Today I went into London for an MRI scan - apparently they don’t have the technology around our parts - which felt and sounded a bit like I was being 3D-printed; that, or I was being sent through the internet via a dial-up modem: let me know if you find me anywhere.
The reason for the scan was to try and shine more light on my long-term dizziness, though I’m concerned they may also have noticed my tiny, tiny brain in the process. It was a strange experience, though I used the time to meditate, partly as I thought this would make me less likely to move. Thankfully it only took around half an hour, which was pretty bearable as the noise and sensation weren’t exactly conducive to meditation really.
I couldn’t help but think of my dad’s rather extreme visit to Lister Hospital a couple of months ago; a day that started with the police breaking down his door and ended with him being whisked off to Addenbrooke’s by ambulance in the early hours of the morning for emergency brain surgery to drain the bleeding to the brain that just a few hours earlier I’d been told would - let’s be briefly euphemistic - be the end of him. Thankfully he’s now doing very well, but his rapid decline and then miraculous improvement after the doctor said he only had hours to live is an experience I wouldn't want again in a hurry.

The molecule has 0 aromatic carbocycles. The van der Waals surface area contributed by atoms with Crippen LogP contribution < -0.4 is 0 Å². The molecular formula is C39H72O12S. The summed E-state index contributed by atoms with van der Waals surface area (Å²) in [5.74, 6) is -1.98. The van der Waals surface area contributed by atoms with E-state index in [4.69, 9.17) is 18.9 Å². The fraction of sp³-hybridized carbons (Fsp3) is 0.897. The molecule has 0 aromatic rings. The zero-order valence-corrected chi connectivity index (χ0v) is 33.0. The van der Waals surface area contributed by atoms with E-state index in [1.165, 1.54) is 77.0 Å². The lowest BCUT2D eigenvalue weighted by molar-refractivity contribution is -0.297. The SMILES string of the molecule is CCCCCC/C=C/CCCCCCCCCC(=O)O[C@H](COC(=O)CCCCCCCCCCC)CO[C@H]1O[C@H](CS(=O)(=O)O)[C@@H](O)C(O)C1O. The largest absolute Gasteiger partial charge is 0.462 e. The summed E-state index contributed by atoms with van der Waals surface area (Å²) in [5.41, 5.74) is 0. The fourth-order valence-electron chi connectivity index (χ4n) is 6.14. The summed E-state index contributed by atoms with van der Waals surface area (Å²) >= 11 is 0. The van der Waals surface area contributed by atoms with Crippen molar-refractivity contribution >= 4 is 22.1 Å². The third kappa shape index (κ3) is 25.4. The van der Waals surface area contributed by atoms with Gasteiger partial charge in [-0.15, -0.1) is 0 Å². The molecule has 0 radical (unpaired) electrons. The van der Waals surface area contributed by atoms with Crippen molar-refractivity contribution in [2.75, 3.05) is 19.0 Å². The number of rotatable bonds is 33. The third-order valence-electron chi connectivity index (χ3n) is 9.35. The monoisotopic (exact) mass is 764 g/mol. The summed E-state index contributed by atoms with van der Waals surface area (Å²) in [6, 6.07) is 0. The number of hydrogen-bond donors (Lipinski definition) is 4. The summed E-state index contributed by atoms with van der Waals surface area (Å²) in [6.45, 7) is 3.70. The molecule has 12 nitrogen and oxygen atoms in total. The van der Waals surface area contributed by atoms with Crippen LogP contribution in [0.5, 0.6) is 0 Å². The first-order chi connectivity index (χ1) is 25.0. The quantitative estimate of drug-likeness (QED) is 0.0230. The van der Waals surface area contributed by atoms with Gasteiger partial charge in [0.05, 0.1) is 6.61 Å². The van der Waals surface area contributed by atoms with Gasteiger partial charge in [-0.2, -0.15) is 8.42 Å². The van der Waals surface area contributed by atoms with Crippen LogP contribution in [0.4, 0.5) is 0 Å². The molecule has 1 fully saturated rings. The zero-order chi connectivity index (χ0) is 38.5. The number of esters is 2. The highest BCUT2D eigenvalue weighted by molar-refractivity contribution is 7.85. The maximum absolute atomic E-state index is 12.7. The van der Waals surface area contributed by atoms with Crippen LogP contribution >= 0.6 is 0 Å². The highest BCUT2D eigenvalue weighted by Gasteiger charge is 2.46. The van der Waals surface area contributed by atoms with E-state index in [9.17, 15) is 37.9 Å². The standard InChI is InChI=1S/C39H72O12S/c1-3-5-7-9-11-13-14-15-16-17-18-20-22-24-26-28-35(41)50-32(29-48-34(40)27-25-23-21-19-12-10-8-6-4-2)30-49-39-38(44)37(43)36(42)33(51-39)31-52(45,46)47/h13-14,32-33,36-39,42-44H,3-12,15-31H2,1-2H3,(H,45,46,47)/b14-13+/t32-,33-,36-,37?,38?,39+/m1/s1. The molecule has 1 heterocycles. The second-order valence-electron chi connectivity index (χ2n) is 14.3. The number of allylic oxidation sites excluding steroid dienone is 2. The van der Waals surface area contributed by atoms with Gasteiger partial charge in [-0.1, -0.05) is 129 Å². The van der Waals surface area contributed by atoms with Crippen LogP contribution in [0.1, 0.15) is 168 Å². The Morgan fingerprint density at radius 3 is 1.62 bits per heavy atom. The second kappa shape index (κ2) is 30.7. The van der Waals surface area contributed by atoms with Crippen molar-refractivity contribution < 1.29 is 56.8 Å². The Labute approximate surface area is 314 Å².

I was with him for that whole day (for which he was mostly unconscious) and waited outside the room while he had the brain scan that eventually revealed the nature of his injury; if it weren’t for that scan they wouldn’t have saved him. As I lay with my head in the same machinery today I pictured the 3D image of my dad’s head that the specialist showed me onscreen as he candidly yet methodically went through what I was seeing and what it meant; if it weren’t for the dire circumstances it would have been fascinating, but instead it was pretty grim; thank God for the benefit of retrospect and for extremely powerful magnets too.